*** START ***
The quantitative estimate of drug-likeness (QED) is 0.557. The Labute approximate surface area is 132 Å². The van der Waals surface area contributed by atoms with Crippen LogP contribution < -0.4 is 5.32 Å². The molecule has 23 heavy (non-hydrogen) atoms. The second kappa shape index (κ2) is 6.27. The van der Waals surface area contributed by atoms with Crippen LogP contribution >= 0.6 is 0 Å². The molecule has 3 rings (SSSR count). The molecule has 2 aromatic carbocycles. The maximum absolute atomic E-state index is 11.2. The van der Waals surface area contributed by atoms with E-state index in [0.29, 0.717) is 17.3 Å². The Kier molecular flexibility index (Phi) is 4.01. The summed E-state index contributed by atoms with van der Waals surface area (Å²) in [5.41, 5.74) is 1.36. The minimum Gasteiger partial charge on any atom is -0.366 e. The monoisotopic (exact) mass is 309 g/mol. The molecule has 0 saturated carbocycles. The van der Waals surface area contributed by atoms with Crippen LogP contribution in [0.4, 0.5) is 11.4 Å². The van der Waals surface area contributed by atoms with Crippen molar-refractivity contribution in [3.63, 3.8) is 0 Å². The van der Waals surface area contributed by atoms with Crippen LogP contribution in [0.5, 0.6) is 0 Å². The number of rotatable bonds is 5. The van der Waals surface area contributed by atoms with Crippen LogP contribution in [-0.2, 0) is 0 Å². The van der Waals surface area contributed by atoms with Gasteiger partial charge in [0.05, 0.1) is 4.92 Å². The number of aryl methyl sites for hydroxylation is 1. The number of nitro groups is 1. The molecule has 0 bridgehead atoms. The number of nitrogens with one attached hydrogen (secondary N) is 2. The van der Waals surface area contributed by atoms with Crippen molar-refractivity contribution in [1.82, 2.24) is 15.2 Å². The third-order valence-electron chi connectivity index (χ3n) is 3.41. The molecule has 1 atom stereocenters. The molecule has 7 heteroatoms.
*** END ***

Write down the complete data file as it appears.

The quantitative estimate of drug-likeness (QED) is 0.557. The Labute approximate surface area is 132 Å². The van der Waals surface area contributed by atoms with Crippen LogP contribution < -0.4 is 5.32 Å². The molecule has 23 heavy (non-hydrogen) atoms. The second kappa shape index (κ2) is 6.27. The van der Waals surface area contributed by atoms with Crippen LogP contribution >= 0.6 is 0 Å². The molecule has 3 rings (SSSR count). The molecule has 2 aromatic carbocycles. The maximum absolute atomic E-state index is 11.2. The van der Waals surface area contributed by atoms with E-state index in [0.29, 0.717) is 17.3 Å². The Kier molecular flexibility index (Phi) is 4.01. The summed E-state index contributed by atoms with van der Waals surface area (Å²) in [5.41, 5.74) is 1.36. The minimum Gasteiger partial charge on any atom is -0.366 e. The monoisotopic (exact) mass is 309 g/mol. The molecule has 0 saturated carbocycles. The van der Waals surface area contributed by atoms with Crippen LogP contribution in [0.4, 0.5) is 11.4 Å². The van der Waals surface area contributed by atoms with Crippen molar-refractivity contribution in [3.63, 3.8) is 0 Å². The van der Waals surface area contributed by atoms with Crippen LogP contribution in [0.5, 0.6) is 0 Å². The number of rotatable bonds is 5. The van der Waals surface area contributed by atoms with Crippen LogP contribution in [-0.2, 0) is 0 Å². The van der Waals surface area contributed by atoms with Gasteiger partial charge in [0.05, 0.1) is 4.92 Å². The number of aryl methyl sites for hydroxylation is 1. The number of nitro groups is 1. The molecule has 0 bridgehead atoms. The number of nitrogens with one attached hydrogen (secondary N) is 2. The van der Waals surface area contributed by atoms with Crippen molar-refractivity contribution in [1.82, 2.24) is 15.2 Å². The third-order valence-electron chi connectivity index (χ3n) is 3.41. The molecule has 1 atom stereocenters. The molecule has 7 heteroatoms.